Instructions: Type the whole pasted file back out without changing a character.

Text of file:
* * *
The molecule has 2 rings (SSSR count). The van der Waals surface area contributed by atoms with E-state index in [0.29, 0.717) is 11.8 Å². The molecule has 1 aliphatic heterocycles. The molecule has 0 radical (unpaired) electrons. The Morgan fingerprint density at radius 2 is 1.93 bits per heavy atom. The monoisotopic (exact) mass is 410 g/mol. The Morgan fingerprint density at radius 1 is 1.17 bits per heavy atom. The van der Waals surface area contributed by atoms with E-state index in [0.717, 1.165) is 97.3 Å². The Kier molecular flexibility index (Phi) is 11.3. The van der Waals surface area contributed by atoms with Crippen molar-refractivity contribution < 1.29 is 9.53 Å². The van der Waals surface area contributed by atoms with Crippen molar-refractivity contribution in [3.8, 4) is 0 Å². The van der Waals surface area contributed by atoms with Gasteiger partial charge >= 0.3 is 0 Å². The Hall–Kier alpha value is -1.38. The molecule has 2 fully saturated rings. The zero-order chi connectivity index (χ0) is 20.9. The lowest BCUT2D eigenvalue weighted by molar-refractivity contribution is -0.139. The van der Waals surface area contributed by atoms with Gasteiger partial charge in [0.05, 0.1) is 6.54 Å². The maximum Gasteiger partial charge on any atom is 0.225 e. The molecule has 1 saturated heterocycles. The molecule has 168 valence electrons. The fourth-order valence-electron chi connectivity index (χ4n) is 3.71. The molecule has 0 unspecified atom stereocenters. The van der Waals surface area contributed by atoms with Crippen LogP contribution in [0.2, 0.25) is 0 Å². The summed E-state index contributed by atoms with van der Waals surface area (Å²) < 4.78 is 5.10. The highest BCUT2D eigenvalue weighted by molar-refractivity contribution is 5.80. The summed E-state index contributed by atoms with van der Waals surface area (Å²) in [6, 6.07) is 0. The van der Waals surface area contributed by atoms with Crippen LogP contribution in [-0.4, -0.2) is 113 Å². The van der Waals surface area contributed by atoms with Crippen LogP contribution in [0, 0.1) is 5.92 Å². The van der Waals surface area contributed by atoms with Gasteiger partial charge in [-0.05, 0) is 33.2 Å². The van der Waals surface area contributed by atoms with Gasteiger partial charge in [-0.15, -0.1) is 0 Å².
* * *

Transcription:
The molecule has 2 rings (SSSR count). The van der Waals surface area contributed by atoms with E-state index in [0.29, 0.717) is 11.8 Å². The molecule has 1 aliphatic heterocycles. The molecule has 0 radical (unpaired) electrons. The Morgan fingerprint density at radius 2 is 1.93 bits per heavy atom. The monoisotopic (exact) mass is 410 g/mol. The Morgan fingerprint density at radius 1 is 1.17 bits per heavy atom. The van der Waals surface area contributed by atoms with E-state index in [0.717, 1.165) is 97.3 Å². The Kier molecular flexibility index (Phi) is 11.3. The van der Waals surface area contributed by atoms with Crippen molar-refractivity contribution < 1.29 is 9.53 Å². The van der Waals surface area contributed by atoms with Crippen molar-refractivity contribution in [3.8, 4) is 0 Å². The van der Waals surface area contributed by atoms with Gasteiger partial charge >= 0.3 is 0 Å². The Hall–Kier alpha value is -1.38. The molecule has 2 fully saturated rings. The zero-order chi connectivity index (χ0) is 20.9. The lowest BCUT2D eigenvalue weighted by molar-refractivity contribution is -0.139. The van der Waals surface area contributed by atoms with Gasteiger partial charge in [0.05, 0.1) is 6.54 Å². The maximum Gasteiger partial charge on any atom is 0.225 e. The molecule has 1 saturated heterocycles. The molecule has 168 valence electrons. The fourth-order valence-electron chi connectivity index (χ4n) is 3.71. The molecule has 0 unspecified atom stereocenters. The van der Waals surface area contributed by atoms with Crippen LogP contribution in [0.2, 0.25) is 0 Å². The summed E-state index contributed by atoms with van der Waals surface area (Å²) < 4.78 is 5.10. The highest BCUT2D eigenvalue weighted by molar-refractivity contribution is 5.80. The summed E-state index contributed by atoms with van der Waals surface area (Å²) in [6, 6.07) is 0. The van der Waals surface area contributed by atoms with Crippen LogP contribution in [-0.4, -0.2) is 113 Å². The van der Waals surface area contributed by atoms with Crippen LogP contribution in [0, 0.1) is 5.92 Å². The van der Waals surface area contributed by atoms with Gasteiger partial charge in [-0.05, 0) is 33.2 Å². The van der Waals surface area contributed by atoms with Gasteiger partial charge in [-0.15, -0.1) is 0 Å².